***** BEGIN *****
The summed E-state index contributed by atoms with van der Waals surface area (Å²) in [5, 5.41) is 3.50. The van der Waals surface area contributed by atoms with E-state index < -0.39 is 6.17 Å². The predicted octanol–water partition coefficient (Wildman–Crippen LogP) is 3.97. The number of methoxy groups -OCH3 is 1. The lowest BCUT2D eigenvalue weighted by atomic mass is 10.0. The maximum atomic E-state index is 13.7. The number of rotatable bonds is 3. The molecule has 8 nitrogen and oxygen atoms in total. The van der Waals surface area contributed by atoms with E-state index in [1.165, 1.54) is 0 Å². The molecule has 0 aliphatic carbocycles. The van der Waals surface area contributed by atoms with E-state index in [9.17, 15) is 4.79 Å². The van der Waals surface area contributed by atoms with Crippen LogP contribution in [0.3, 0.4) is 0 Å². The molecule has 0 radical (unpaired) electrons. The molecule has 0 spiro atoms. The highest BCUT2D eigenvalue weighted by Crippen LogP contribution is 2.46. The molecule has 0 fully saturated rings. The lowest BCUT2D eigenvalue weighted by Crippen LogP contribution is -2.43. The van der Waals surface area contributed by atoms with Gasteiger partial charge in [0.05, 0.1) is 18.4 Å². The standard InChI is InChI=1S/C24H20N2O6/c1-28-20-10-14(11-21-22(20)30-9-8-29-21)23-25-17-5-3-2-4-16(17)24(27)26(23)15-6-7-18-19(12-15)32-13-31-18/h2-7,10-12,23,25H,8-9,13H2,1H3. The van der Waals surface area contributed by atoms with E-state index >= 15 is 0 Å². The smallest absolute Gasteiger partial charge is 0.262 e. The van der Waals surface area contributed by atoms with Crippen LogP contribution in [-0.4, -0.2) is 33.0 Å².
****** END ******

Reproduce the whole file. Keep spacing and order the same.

The summed E-state index contributed by atoms with van der Waals surface area (Å²) in [5, 5.41) is 3.50. The van der Waals surface area contributed by atoms with E-state index < -0.39 is 6.17 Å². The predicted octanol–water partition coefficient (Wildman–Crippen LogP) is 3.97. The number of methoxy groups -OCH3 is 1. The lowest BCUT2D eigenvalue weighted by atomic mass is 10.0. The maximum atomic E-state index is 13.7. The number of rotatable bonds is 3. The molecule has 8 nitrogen and oxygen atoms in total. The van der Waals surface area contributed by atoms with E-state index in [1.165, 1.54) is 0 Å². The molecule has 0 aliphatic carbocycles. The van der Waals surface area contributed by atoms with E-state index in [9.17, 15) is 4.79 Å². The van der Waals surface area contributed by atoms with Crippen LogP contribution in [0.3, 0.4) is 0 Å². The molecule has 0 radical (unpaired) electrons. The molecule has 0 spiro atoms. The highest BCUT2D eigenvalue weighted by Crippen LogP contribution is 2.46. The molecule has 0 fully saturated rings. The lowest BCUT2D eigenvalue weighted by Crippen LogP contribution is -2.43. The van der Waals surface area contributed by atoms with Gasteiger partial charge in [0.05, 0.1) is 18.4 Å². The standard InChI is InChI=1S/C24H20N2O6/c1-28-20-10-14(11-21-22(20)30-9-8-29-21)23-25-17-5-3-2-4-16(17)24(27)26(23)15-6-7-18-19(12-15)32-13-31-18/h2-7,10-12,23,25H,8-9,13H2,1H3. The van der Waals surface area contributed by atoms with E-state index >= 15 is 0 Å². The smallest absolute Gasteiger partial charge is 0.262 e. The van der Waals surface area contributed by atoms with Crippen LogP contribution in [-0.4, -0.2) is 33.0 Å².